Tuesday, June 14, 2011

The Mysterious Alderman Pickett

William Pickett, Esq has been the biggest puzzle in our family history for, dare I say, centuries!

Family tradition tells us that my 4th great-grandfather George Piggot's father was the Lord Mayor of London, and was disowned by his father for marrying a quaker girl. This has been very hard to prove.

Just last week I discovered new information about him which only leads to more questions!

William, a Liveryman of "The Goldsmiths' Company" was proprietor of a shop located at No. 32 Ludgate Hill, London. The business which operated under the sign Golden salmon, was founded about 1745 by Henry Hurt, a goldsmith and toyman. In 1759 it was known as Theed and Pickett, goldsmiths and jewelers when William partnered with William Theed. After Theed's death in 1772 William Pickett took on "Phillip Rundell" as a partner and the firm became Pickett & Rundell. William eventually retired from business leaving his property under the management of Mr. Rundell.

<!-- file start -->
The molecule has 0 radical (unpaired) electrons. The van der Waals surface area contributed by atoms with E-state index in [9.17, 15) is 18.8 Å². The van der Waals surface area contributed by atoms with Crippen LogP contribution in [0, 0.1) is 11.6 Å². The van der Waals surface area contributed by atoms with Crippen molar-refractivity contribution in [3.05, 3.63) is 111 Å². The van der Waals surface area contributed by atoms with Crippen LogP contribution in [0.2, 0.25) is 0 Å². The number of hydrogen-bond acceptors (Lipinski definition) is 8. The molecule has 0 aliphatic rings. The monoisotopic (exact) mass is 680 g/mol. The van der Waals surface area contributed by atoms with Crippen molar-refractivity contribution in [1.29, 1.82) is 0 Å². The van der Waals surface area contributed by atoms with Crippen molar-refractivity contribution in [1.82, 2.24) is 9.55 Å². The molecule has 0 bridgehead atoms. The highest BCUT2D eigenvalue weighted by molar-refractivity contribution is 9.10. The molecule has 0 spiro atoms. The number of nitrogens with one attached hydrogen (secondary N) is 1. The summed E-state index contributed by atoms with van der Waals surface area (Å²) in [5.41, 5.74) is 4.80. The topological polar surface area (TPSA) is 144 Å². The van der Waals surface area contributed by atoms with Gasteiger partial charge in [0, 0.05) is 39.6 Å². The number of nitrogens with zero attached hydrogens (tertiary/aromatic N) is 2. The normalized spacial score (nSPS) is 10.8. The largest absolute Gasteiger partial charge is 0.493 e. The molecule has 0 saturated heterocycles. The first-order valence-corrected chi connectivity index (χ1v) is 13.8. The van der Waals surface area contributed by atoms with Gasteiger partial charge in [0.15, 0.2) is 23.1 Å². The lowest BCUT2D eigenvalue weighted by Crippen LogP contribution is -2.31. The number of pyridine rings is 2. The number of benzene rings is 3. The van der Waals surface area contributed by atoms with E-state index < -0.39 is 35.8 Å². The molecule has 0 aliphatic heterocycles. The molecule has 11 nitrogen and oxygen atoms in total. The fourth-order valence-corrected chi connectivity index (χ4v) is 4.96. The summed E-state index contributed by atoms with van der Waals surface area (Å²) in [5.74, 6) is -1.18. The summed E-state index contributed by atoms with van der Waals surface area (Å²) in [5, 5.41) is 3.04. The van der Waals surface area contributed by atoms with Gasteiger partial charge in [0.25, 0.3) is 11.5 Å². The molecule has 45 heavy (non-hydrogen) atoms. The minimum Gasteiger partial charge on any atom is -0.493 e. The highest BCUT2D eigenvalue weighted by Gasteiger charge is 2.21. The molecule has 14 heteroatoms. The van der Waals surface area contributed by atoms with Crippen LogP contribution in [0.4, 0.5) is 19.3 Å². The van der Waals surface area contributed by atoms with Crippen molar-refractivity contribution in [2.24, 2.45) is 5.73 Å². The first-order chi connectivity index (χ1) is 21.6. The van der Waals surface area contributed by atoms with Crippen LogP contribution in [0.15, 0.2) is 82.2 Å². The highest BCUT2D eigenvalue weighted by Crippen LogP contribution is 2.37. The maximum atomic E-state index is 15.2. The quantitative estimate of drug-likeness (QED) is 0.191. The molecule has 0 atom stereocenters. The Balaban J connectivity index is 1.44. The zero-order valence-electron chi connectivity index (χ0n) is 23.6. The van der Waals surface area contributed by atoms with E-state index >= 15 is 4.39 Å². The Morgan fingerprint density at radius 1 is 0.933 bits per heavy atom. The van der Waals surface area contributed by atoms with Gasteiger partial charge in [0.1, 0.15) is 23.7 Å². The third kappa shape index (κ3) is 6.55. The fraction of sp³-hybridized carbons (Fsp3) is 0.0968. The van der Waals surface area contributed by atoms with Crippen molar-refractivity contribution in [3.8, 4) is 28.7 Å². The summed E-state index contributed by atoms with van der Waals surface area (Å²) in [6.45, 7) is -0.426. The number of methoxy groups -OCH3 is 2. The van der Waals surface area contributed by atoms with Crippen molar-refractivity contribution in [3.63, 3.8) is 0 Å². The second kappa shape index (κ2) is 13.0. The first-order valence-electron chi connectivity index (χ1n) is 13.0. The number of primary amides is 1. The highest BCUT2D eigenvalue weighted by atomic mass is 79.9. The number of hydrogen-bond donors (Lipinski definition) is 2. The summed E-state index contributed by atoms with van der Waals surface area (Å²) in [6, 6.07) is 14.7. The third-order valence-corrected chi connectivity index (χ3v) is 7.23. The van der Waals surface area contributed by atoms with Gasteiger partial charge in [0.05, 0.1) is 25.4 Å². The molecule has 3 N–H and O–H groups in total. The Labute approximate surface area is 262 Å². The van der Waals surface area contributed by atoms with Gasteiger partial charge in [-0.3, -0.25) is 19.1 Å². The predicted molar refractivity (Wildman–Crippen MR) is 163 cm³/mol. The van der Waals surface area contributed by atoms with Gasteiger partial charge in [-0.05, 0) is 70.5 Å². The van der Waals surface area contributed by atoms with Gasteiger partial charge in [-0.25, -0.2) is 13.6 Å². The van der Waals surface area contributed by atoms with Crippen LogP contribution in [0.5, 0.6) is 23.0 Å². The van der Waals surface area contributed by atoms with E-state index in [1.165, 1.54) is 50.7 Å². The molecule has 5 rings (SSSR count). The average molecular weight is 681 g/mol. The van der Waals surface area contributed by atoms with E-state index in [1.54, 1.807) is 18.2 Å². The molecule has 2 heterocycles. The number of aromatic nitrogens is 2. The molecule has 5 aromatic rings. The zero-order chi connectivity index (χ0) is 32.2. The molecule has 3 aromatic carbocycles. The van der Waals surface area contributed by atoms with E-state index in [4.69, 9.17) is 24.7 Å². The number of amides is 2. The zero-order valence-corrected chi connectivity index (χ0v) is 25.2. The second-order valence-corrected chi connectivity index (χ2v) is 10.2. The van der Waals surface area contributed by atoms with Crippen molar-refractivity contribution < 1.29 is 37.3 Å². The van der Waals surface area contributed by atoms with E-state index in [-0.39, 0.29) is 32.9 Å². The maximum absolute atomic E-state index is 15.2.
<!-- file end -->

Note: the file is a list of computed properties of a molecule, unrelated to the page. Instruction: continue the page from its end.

He was elected to the office of Alderman for Cornhill Ward and served from 1782 until near his death in 1796. During this time he served as High Sheriff in 1784, and as Lord Mayor of the City in 1789. He also contested for a seat in Parliament in 1790 and 1796, but was unsuccessful.

I found several articles about his professional life, some mentioning what they thought they knew about his personal life, but boy were they clueless! He left some money to two illegitimate children in his will (We'll talk about that in the next post). Well, he was a politician.  Too bad there wasn't paparazzi back then; I could have found some good stuff!  
Most articles said that he had married into William Theed's family, some assuming that Mrs. Pickett was the daughter of Mr. Theed. I found his obituary in The Monthly Magazine, Volume 2 by Sir Richard Phillips and it said that he married "Miss Pratten, niece of Mr. Prentice, an opulent seedsman in Thames-Street".

The Monthly Magazine, Volume 2 by Sir Richard Phillips, pg 909

The Monthly Magazine, Volume 2 by Sir Richard Phillips, pg 910

So you know I had to go to Ancestry and do a search on Elizabeth Pratten. Low and behold I found their marriage certificate and none other than William Theed was a witness!

Guildhall, St Sepulchre Holborn, Register of marriages, 1754 - 1764, P69/SEP/A/01/Ms 7222/1

Stay tuned for the will and other discoveries.

Silver Society Journal, Winter 1991, pages 94-96
Nineteenth-century silver, by John Culme, pages 57-58
Gentlemen's Quarterly Vol 79, 1796, page 1062

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